Medicinal plant knowledge among the Loita Maasai children was not transmitted along gender lines. Boys and girls were given the same knowledge about medicinal plants. Non-gender related knowledge is different from gender skills such as herding, which is mainly taught by fathers to sons, and household chores, which are taught by mothers to daughters. We can therefore reject our hypotheses that gender influences the Maasai children’s knowledge of medicinal plants. However, the hypothesis that age influences the knowledge could not be rejected. Age was found to have a significant influence on ethnomedicinal knowledge. Despite the high enrolment of Maasai children into formal education, as compared to a few decades ago, the level of education did not affect ethnomedicinal knowledge.
We suggest that more research should be conducted to test medicinal knowledge of the children who are educated far away from the villages to determine whether being away from their natural environment has an impact on their knowledge.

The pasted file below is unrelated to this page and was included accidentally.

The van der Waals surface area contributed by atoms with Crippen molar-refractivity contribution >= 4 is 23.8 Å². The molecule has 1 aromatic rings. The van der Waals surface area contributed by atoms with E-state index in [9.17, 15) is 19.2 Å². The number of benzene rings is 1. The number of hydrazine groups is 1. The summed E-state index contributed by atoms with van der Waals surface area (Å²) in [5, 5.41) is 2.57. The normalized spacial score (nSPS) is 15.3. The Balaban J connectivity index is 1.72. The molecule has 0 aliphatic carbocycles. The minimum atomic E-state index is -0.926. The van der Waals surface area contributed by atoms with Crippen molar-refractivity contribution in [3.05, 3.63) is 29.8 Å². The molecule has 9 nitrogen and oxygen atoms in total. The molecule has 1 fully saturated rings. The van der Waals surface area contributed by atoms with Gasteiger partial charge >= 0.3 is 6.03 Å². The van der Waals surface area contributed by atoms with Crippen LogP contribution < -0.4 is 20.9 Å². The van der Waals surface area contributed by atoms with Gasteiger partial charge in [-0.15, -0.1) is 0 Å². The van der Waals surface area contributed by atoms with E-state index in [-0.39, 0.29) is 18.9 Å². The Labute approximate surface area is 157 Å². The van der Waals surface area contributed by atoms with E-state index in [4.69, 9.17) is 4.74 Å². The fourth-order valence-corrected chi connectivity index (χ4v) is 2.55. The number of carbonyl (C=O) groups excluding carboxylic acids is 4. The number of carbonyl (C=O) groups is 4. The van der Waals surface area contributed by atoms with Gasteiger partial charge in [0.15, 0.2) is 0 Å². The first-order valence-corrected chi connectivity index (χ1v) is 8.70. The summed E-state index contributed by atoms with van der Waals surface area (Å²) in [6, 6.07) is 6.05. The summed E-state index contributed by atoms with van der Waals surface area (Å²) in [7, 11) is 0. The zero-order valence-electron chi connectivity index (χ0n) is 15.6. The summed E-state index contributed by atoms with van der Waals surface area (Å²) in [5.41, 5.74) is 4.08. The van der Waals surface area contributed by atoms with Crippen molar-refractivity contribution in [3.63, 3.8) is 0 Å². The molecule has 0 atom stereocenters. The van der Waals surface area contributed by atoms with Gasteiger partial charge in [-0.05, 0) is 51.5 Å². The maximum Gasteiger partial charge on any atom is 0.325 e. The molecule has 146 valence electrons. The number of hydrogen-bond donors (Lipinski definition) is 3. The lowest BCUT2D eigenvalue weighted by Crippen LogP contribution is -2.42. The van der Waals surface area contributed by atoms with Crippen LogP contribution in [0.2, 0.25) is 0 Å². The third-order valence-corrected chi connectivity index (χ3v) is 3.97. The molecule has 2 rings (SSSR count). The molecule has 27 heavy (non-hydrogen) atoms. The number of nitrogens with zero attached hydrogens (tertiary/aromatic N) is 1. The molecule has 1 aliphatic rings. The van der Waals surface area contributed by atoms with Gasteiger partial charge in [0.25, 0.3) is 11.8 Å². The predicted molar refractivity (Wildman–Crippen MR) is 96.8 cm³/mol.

We noted that no single species was known by all the children interviewed. We therefore suggest that further research should be conducted to understand the reason for this knowledge gap. Additional research should be conducted to document ethnoveterinary medicinal plants knowledge of the Maasai children and to establish which of the two domains of knowledge (ethnoveterinary plants or plants used for human remedies) is taught first.
This study identifies and documents medicinal plants known by the Loita Maasai children. It provides a deeper understanding of the acquisition of ethnomedicinal knowledge by the Maasai children and the factors that influence the knowledge. It also shows that the process of transmitting knowledge to the children is mostly vertical and appears sustainable.